In the second volume of the "Vernon Subutex" trilogy, Virginie Despentes looks beyond the margins of her white middle-class antihero.
Despentes’ art is to delve ever anew into the complex biographies of her characters Photo: imago/Agenda EFE
In the tradition of great novelists, Vernon Subutex is a protagonist almost without qualities, a schluffy everyman in his late 40s with a strikingly "bright eye" who tells us less about his intellectual prowess than about his charisma. At the same time, he is, as it is once said, still "in the last century […], when people still took pains to pretend that being was more important than having. Which promptly falls on his feet. At the beginning of Virginie Despentes’s three-part novel "The Life of Vernon Subutex," the first volume of which was published in German in the fall, Vernon had already closed down his Parisian record store "Revolver" – once a hub of cool and even prominent clientele in the neighborhood – and had been living off the sale of his belongings for two years.
Subutex is the proxy on which Despentes plays through all those fears of descent that are familiar to us socially insured middle-class people from lying awake at night, just like their interesting flip side, the fantasy of liberation. For even as one wonders between four and five in the morning whether, in an emergency, one would prefer to be hired at the Lidl checkout or at DHL, one can also be struck by the thought of whether it would not be extremely relieving and even literally enriching to have to get by with fewer possessions and obligations.
By having her ex-record dealer stay with a group of (ex-)friends after the seizure of his apartment in volume one and narrating Vernon’s descent chapter by chapter from their alternating perspectives, Despentes provides deep insights into the soul of these semi-sedentary bobos between , whose jobs in the music business, journalism and porn industry have been radically plowed up by digitalization since the 1990s. On top of that, and here the author, who was born in 1969, presumably speaks from her own experience, the once wild creative hipsters have already fought their first battles against their own aging, and not infrequently lost.
Arrived at the bottom
At the beginning of the second volume, which has just been published, Vernon has really hit rock bottom. He almost died of flu on the edge of the Buttes-Chaumont park in Paris, had it not been for a few homeless people looking after him. In the first volume, the author already looked beyond the white bobos and integrated, for example, Aicha, the religious daughter of North African immigrants, or Loic, a bicycle courier who sympathizes with the right, into her panorama of characters. With the homeless of the Buttes-Chaumont, she expands the spectrum again considerably.
Even the improbable story of drunk Charles’ lottery million win is convincing in Despentes: "Gradually he got used to the situation and realized what he would do with this money: nothing. At first he was totally gobsmacked, but after some reflection he found his life the best it could be. He would continue it, only in better."
Despentes delves deep into the complex inner worlds of her characters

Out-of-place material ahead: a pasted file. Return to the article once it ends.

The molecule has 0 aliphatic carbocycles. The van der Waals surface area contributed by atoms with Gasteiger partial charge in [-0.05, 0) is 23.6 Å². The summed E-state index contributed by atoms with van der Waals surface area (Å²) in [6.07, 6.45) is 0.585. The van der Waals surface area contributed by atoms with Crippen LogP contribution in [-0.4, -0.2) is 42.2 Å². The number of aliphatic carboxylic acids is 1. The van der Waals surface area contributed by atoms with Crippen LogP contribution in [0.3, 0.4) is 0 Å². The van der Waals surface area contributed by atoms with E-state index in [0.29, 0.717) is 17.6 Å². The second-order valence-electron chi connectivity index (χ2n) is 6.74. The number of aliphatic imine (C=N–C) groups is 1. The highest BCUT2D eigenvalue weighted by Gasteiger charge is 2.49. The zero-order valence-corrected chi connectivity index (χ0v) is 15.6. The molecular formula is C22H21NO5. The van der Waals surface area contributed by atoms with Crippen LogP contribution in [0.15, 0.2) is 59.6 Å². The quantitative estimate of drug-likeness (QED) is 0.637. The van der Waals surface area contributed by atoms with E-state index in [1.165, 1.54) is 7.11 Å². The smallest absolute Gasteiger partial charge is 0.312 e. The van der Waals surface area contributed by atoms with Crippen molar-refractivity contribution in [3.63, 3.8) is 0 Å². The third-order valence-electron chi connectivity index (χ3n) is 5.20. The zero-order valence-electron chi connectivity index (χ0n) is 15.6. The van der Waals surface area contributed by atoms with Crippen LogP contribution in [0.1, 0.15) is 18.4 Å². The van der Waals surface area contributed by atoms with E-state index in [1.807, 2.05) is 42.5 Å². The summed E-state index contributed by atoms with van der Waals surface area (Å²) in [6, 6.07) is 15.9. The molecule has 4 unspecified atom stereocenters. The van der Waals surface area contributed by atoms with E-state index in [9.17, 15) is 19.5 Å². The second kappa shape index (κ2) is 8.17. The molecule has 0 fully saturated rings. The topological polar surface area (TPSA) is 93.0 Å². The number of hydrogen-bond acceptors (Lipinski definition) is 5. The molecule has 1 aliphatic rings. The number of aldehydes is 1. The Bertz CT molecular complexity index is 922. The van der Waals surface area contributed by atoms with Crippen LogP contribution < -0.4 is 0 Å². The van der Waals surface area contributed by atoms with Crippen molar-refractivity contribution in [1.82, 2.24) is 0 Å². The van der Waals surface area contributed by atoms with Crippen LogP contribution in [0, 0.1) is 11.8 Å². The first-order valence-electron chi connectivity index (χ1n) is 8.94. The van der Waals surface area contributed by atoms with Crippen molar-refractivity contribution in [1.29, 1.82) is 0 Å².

Charles’ insight into the advantages of homelessness gives the secret starting signal for a happy turn in the hitherto rather depressive decline narrative. Vernon’s old friends and acquaintances are on the lookout for him, partly out of genuine sympathy, partly because the hunt for his only remaining asset has brought them together: a last interview he recorded with dead punk rock buddy Alex Bleach, in which many from porn star Pamela Kant (!) to nasty film producer Dopalet (a mix of Dominique Strauss-Kahn and Harvey Weinstein) are interested.
Instead of winning back the matted friend for bourgeois life, the troupe follows him out into the park and there to the pub "Rosa Bonheur", where Vernon is DJing again and perhaps fine-tuning his comeback as a DJ shaman of a heroic musical past. All these come-togethers between bums and aging creatives might look too utopian-rosy if a young trio of women didn’t simultaneously launch a vendetta against Dopalet, who is now suspected of having committed a sexist crime.
But basically such plot twists are beside the point, no matter how cleverly they are mounted in the alternating current of perspectives. Despentes’s extraordinary art consists in diving into the complex inner worlds and biographies of her characters with apt observation and abundant sarcasm – no matter whether it’s the frustrated wife of an unsuccessful screenwriter or a liberal humanities scholar with an immigrant background.
Tense to the breaking point
The result is a multi-layered portrait of a plural urban society that, despite all the successes of emancipation, is tense to the breaking point: "He loves this country to the point of madness," we read, for example, about the university lecturer Selim: "The schools, the clean streets, the railroad network, the impossible spelling, the vineyards, the philosophers, the literature and the institutions. But the French around him no longer live in the France that so inspires him. They are suffering."
Virginie Despentes: "The Life of Vernon Subutex 2". Translated from the French by Claudia Steinitz. Kiepenheuer & Witsch, Cologne 2018, 400 pages, 22 euros.
At the same time, as we learn from Vernon’s left-wing buddy Patrice, "people have had their brains so washed for ten years. They’ve been robbed of all the dignity they’d acquired over centuries of class struggle, and the only goddamn trick they’ve been sold to make them feel like less of a shit is the triumph that they’re white and have the right to look down on every darkie."
Where does Vernon drift in this mishmash? Does liberation triumph or, in the end, fear? Part 3, which – like the two predecessors – is translated by the congenial Claudia Steinitz in a gripping manner and with a great sense of rhythm, is eagerly awaited.